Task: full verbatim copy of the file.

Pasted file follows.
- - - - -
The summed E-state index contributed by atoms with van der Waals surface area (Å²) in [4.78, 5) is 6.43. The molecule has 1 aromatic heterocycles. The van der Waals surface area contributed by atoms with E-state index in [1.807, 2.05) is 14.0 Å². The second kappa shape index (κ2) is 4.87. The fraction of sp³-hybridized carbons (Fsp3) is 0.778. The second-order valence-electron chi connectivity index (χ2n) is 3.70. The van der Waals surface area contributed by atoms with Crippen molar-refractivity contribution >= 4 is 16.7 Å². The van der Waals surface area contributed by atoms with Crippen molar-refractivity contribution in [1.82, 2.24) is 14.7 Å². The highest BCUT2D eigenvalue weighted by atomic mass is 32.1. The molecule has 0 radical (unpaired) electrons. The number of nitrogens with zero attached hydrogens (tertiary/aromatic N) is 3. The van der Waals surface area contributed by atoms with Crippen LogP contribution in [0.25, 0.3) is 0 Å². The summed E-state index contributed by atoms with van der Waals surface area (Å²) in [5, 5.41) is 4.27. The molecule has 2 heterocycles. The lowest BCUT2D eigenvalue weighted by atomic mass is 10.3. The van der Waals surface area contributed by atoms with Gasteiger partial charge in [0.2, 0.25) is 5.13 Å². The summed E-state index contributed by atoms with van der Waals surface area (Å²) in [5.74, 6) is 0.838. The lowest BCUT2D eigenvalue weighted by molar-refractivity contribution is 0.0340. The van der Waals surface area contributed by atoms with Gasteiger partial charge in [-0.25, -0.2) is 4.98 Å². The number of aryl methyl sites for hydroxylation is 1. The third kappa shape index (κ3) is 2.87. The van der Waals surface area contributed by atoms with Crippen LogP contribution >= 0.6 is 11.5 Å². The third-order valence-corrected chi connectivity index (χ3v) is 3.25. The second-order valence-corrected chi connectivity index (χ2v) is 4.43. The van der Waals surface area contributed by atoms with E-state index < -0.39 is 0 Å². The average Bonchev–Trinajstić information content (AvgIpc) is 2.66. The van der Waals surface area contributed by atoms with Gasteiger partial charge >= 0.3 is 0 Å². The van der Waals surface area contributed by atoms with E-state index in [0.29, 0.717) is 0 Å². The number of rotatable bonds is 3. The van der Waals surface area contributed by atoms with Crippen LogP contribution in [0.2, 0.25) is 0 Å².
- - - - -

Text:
The summed E-state index contributed by atoms with van der Waals surface area (Å²) in [4.78, 5) is 6.43. The molecule has 1 aromatic heterocycles. The van der Waals surface area contributed by atoms with E-state index in [1.807, 2.05) is 14.0 Å². The second kappa shape index (κ2) is 4.87. The fraction of sp³-hybridized carbons (Fsp3) is 0.778. The second-order valence-electron chi connectivity index (χ2n) is 3.70. The van der Waals surface area contributed by atoms with Crippen molar-refractivity contribution >= 4 is 16.7 Å². The van der Waals surface area contributed by atoms with Crippen molar-refractivity contribution in [1.82, 2.24) is 14.7 Å². The highest BCUT2D eigenvalue weighted by atomic mass is 32.1. The molecule has 0 radical (unpaired) electrons. The number of nitrogens with zero attached hydrogens (tertiary/aromatic N) is 3. The van der Waals surface area contributed by atoms with Crippen LogP contribution in [0.25, 0.3) is 0 Å². The summed E-state index contributed by atoms with van der Waals surface area (Å²) in [5, 5.41) is 4.27. The molecule has 2 heterocycles. The lowest BCUT2D eigenvalue weighted by atomic mass is 10.3. The van der Waals surface area contributed by atoms with Gasteiger partial charge in [0.2, 0.25) is 5.13 Å². The summed E-state index contributed by atoms with van der Waals surface area (Å²) in [5.74, 6) is 0.838. The lowest BCUT2D eigenvalue weighted by molar-refractivity contribution is 0.0340. The van der Waals surface area contributed by atoms with Gasteiger partial charge in [-0.25, -0.2) is 4.98 Å². The number of aryl methyl sites for hydroxylation is 1. The third kappa shape index (κ3) is 2.87. The van der Waals surface area contributed by atoms with Crippen LogP contribution >= 0.6 is 11.5 Å². The third-order valence-corrected chi connectivity index (χ3v) is 3.25. The second-order valence-corrected chi connectivity index (χ2v) is 4.43. The van der Waals surface area contributed by atoms with E-state index < -0.39 is 0 Å². The average Bonchev–Trinajstić information content (AvgIpc) is 2.66. The van der Waals surface area contributed by atoms with Gasteiger partial charge >= 0.3 is 0 Å². The van der Waals surface area contributed by atoms with E-state index in [0.29, 0.717) is 0 Å². The number of rotatable bonds is 3. The van der Waals surface area contributed by atoms with Crippen LogP contribution in [0.2, 0.25) is 0 Å².